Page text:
Clinical correlates of autonomic response during tilting test in hypertrophic cardiomyopathy

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The aim is to investigate autonomic nervous system imbalance in hypertrophic cardiomyopathy (HCM) by combining echocardiographic morphological and functional parameters with the analysis of the autonomic responses to orthostatic stress.


A 10-min tilting test and a transthoracic echocardiogram focused on ventricular septal systolic (S wave) and diastolic function (isovolumic relaxation time) were performed. Low frequency on high frequency ratio (LF/HF) and RR variation (variation of beat to beat intervals) in response to passive orthostatism were used as measures of sympathetic reflex activation [delta LF/HF (D-LF/HF) and delta RR (DRR), respectively]. Brain natriuretic peptide was measured.


A total of 50 HCM patients were categorized in two groups: D-LF/HF more than 0 (group 1, sympathetic response) and D-LF/HF 0 or less (group 2, parasympathetic response). Patients in group 2 had higher New York Heart Association class, a more frequent history of atrial fibrillation (38 versus 9% P = 0.04) or syncope (46 versus 12% P = 0.01) and an increased septal isovolumic relaxation time (122 versus 82 ms P = 0.02). The same categorization was made according to lowest quartile DRR (DRR at least 23 ms, group 1: sympathetic response; DRR less than 23 ms, group 2: parasympathetic response). In group 2, patients were older, with advanced New York Heart Association class and higher history of atrial fibrillation.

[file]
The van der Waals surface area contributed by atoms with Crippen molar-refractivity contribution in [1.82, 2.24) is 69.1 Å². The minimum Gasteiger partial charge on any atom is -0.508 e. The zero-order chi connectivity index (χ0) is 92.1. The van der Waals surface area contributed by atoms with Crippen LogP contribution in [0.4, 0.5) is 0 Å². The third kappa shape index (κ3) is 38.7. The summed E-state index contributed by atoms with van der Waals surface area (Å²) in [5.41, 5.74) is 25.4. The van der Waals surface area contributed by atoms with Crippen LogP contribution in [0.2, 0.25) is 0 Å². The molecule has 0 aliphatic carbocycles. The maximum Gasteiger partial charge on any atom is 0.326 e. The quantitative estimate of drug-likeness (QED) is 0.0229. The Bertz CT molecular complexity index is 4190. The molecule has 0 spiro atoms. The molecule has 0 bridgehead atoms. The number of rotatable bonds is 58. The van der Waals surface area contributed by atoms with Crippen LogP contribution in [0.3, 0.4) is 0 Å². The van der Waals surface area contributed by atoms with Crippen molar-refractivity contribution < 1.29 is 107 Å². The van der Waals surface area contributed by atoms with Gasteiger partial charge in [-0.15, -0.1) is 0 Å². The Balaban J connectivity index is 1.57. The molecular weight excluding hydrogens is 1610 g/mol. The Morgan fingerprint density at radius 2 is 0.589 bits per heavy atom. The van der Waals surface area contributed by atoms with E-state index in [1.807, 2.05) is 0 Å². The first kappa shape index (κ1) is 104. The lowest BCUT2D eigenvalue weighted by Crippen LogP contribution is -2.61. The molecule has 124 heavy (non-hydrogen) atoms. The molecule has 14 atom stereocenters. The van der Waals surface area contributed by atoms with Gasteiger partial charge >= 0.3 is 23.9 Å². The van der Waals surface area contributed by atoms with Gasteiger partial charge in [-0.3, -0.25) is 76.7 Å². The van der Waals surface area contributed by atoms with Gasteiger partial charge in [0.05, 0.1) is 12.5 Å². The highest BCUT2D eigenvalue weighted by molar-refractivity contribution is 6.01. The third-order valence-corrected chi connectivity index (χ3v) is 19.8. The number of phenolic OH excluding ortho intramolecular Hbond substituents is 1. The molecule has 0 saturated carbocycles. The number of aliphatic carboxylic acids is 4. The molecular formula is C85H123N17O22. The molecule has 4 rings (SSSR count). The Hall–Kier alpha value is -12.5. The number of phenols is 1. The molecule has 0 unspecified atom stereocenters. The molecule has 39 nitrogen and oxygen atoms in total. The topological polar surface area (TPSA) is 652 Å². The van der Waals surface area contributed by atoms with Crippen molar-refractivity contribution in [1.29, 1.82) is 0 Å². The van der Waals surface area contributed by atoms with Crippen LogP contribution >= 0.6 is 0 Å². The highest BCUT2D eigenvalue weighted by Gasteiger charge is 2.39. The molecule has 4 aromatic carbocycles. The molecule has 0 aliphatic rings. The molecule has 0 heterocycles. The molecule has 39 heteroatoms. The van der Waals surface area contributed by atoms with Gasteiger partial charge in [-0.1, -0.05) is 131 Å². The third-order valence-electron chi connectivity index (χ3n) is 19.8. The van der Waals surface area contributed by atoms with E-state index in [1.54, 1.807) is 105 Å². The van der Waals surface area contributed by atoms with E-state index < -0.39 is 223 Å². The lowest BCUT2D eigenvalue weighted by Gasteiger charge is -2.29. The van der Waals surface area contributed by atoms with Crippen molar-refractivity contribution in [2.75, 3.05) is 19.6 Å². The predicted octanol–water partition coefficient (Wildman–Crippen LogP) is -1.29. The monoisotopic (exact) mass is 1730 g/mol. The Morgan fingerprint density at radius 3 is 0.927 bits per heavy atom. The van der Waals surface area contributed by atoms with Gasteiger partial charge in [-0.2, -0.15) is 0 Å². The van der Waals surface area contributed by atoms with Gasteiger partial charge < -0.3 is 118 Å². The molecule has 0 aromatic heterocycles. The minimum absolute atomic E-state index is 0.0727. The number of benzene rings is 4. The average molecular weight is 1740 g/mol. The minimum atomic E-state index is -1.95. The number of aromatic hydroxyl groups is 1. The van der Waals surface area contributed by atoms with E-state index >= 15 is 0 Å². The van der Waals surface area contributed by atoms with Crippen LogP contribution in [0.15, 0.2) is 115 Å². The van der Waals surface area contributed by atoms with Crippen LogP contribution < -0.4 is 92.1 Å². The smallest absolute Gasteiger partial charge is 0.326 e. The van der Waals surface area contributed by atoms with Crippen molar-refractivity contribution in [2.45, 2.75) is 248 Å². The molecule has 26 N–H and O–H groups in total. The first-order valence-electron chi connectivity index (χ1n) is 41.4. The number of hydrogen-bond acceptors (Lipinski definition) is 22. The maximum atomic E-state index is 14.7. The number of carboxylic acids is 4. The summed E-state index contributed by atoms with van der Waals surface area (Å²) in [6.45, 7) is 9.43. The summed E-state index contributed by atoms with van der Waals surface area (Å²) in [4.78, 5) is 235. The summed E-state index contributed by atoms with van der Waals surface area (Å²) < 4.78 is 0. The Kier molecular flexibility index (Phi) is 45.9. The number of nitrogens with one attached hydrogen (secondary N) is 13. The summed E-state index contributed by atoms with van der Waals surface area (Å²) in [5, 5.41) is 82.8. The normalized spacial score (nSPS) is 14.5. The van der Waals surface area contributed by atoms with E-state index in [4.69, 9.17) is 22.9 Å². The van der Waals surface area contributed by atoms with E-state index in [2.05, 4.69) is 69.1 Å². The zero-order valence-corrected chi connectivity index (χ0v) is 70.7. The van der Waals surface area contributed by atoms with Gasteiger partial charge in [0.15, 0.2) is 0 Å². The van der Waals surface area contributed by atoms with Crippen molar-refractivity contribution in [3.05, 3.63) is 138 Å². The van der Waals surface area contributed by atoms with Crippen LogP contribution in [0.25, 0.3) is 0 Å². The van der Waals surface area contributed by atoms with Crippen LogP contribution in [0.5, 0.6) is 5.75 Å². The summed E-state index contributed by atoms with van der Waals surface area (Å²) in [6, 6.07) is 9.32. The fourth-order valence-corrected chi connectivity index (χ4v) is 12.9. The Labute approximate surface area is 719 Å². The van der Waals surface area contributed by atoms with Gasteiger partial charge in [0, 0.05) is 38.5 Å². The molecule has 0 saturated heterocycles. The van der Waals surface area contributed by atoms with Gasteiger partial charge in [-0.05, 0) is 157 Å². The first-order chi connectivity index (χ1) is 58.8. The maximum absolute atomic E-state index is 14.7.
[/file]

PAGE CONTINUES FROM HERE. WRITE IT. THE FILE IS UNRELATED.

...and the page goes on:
Autonomic response to passive orthostatism in HCM appears correlated with specific functional features of the hypertrophic heart. Altered neural afferent traffic from the localized area of segmental hypertrophy resulted in autonomic changes with a blunted sympathetic response, and an inappropriate vagal activation, especially in patients with history of atrial fibrillation or syncope.

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